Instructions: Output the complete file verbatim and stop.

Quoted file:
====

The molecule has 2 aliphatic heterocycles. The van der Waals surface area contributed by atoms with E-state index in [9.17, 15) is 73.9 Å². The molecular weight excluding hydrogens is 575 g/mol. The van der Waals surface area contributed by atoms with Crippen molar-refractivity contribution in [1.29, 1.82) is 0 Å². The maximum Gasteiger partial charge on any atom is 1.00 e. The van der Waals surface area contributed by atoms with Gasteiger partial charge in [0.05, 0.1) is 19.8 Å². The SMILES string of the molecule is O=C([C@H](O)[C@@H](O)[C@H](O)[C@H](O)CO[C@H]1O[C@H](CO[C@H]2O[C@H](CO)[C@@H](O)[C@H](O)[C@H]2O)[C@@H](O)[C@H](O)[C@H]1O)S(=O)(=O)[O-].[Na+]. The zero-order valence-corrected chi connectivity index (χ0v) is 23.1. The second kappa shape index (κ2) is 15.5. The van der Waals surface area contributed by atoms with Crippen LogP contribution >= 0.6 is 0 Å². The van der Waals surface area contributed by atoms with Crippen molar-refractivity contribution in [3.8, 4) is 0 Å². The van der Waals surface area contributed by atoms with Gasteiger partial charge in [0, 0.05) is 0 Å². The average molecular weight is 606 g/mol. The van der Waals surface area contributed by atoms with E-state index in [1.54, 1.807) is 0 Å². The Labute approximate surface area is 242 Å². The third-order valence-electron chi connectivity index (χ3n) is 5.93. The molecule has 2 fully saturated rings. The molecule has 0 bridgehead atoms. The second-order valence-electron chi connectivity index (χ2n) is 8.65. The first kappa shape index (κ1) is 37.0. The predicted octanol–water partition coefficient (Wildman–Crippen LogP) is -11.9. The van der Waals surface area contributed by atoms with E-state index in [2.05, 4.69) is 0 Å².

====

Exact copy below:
The molecule has 2 aliphatic heterocycles. The van der Waals surface area contributed by atoms with E-state index in [9.17, 15) is 73.9 Å². The molecular weight excluding hydrogens is 575 g/mol. The van der Waals surface area contributed by atoms with Crippen molar-refractivity contribution in [1.29, 1.82) is 0 Å². The maximum Gasteiger partial charge on any atom is 1.00 e. The van der Waals surface area contributed by atoms with Gasteiger partial charge in [0.05, 0.1) is 19.8 Å². The SMILES string of the molecule is O=C([C@H](O)[C@@H](O)[C@H](O)[C@H](O)CO[C@H]1O[C@H](CO[C@H]2O[C@H](CO)[C@@H](O)[C@H](O)[C@H]2O)[C@@H](O)[C@H](O)[C@H]1O)S(=O)(=O)[O-].[Na+]. The zero-order valence-corrected chi connectivity index (χ0v) is 23.1. The second kappa shape index (κ2) is 15.5. The van der Waals surface area contributed by atoms with Crippen LogP contribution >= 0.6 is 0 Å². The van der Waals surface area contributed by atoms with Crippen molar-refractivity contribution in [3.8, 4) is 0 Å². The van der Waals surface area contributed by atoms with Gasteiger partial charge in [0, 0.05) is 0 Å². The average molecular weight is 606 g/mol. The van der Waals surface area contributed by atoms with E-state index in [1.54, 1.807) is 0 Å². The Labute approximate surface area is 242 Å². The third-order valence-electron chi connectivity index (χ3n) is 5.93. The molecule has 2 fully saturated rings. The molecule has 0 bridgehead atoms. The second-order valence-electron chi connectivity index (χ2n) is 8.65. The first kappa shape index (κ1) is 37.0. The predicted octanol–water partition coefficient (Wildman–Crippen LogP) is -11.9. The van der Waals surface area contributed by atoms with E-state index in [2.05, 4.69) is 0 Å².